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AN/VRC-12 Vehicular Tactical Radio Sets

The radio sets AN/VRC-12 and VRC-43 through VRC-49, commonly referred to as the AN/VRC-12-series, were the vehicular tactical radio communications equipment used extensively by combat units from the Vietnam War (1965) through the early 1990s. These VHF FM single channel radio sets replaced the AN/GRC-3 through GRC-8 series. They were fully compatible with the AN/PRC-25 and AN/PRC-77, the basic infantry battalion manportable radio extensively used in the 1960s through 1980s. The AN/VRC-12 equipment provided 920 VHF/FM voice channels in the 30-76 MHz range.

A soldier operates a Radio Set AN/VRC-12 (RT-524A/VRC Receiver-Transmitter) in the tactical operations center of the 32nd Separate Infantry Brigade (Mechanized), Wisconsin Army National Guard, during Exercise REFORGER '86, 22 January 1986)
A soldier operates a Radio Set AN/VRC-12 (RT-524A/VRC Receiver-Transmitter) in the tactical operations center of the 32nd Separate Infantry Brigade (Mechanized), Wisconsin Army National Guard, during Exercise REFORGER '86, 22 January 1986.

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AN/VRC-12 Tactical Vehicular Radio Set

Radio Set AN/VRC-12, Vehicular Tactical Radio Sets (RT-246 Receiver-Transmitter)
Radio Set AN/VRC-12, Vehicular Tactical Radio Sets (RT-246 Receiver-Transmitter).

From 1965 through about 1990, its period of service, U.S. Army and USMC units communicated with each other via these AN/VRC-12 tactical radios with few exceptions. The radio set was the Army and USMC tactical vehicular combat net radio, providing short range, two-way radio telephone communications. It was used primarily in utility vehicles, trucks, armored personnel carriers, Bradley Fighting Vehicles, self propelled Howitzers and the PATRIOT Missile System.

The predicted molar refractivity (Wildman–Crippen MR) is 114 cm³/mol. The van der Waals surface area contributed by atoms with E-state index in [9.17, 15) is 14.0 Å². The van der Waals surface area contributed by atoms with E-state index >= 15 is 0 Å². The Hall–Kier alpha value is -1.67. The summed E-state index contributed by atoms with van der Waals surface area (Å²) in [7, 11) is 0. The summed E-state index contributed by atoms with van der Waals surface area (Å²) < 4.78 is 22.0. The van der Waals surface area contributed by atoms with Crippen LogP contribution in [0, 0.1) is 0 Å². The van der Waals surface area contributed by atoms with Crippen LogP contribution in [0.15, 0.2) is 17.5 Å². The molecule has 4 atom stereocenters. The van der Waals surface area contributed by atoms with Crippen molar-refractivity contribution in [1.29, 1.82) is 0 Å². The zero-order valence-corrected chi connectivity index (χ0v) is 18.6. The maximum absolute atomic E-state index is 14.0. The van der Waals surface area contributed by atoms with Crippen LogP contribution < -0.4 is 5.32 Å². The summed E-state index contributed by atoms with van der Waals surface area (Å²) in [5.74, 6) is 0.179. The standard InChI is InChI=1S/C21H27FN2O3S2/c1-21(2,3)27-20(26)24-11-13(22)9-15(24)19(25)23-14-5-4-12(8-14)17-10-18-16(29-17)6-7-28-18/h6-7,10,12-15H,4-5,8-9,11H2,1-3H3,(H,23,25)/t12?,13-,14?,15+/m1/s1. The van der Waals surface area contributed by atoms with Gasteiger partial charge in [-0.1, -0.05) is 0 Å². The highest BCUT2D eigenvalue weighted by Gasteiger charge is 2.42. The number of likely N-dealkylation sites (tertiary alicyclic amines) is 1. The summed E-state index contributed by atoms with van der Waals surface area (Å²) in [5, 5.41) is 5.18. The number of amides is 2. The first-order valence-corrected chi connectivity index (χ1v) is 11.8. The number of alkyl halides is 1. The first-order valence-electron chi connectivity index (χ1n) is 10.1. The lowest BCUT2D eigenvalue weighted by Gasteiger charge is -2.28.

The AN/VRC-12 generation of radios was planned to be replaced in the mid-1980s by the SINCGARS family of VHF frequency-hopping radios with embedded cryptographic circuitry. However, a series of program setbacks repeatedly delayed this upgrade so that by 1990 only a few units had the SINCGARS while most continued to use the VRC-12s.

Radio Set AN/VRC-12 Components

Radio Set AN/VRC-12, Vehicular Tactical Radio Sets (RT-524 Receiver-Transmitter)
Radio Set AN/VRC-12, Vehicular Tactical Radio Sets (RT-524 Receiver-Transmitter).

The AN/VRC-12 family consisted of various combinations of two basic components, a receiver-transmitter and an auxiliary receiver. It consists of three major units: Receiver-Transmitter RT-246A/VRC with a channel-presetting capability (10 pushbuttons), Manual Receiver-Transmitter RT-524A/VRC with built-in loudspeaker, and Auxiliary Receiver R-442A/VRC (wt. 18.5 lbs/8.4 kg). The radios also could be used with speech security or digital data equipment.

The two versions of receiver-transmitter were:

  • RT246A/VRC: could operate on one of ten frequencies preset by the operator, controlled by pushbuttons. The RT-246 was designed for use in tracked vehicles where the operator could not reach the control panel. (61 lbs/27.7 kg)

  • RT-524A/VRC: developed primarily for use in those vehicles where the operator could reach the control panel easily. The operator had to select each frequency manually on the RT-524, which had a built-in loudspeaker in the space occupied by push buttons on the RT-246. (wt. 58 lbs/26.3 kg)

Other components include the Frequency Selector Control C-2742/VRC (NSN-5895-00-892-3343) and the Intercommunication Set C-2299/VRC (NSN-5820-00-892-3340), control boxes for remote control of the radios when mounted beyond the reach of the operator.

Aux Receiver R-442

The R-442 receiver was available for use when the primary requirement was to monitor radio traffic, not to participate. By using the R-442 another net can be covered to maintain contact and up to date status while the RT unit is used for tactical control and acknowledgement.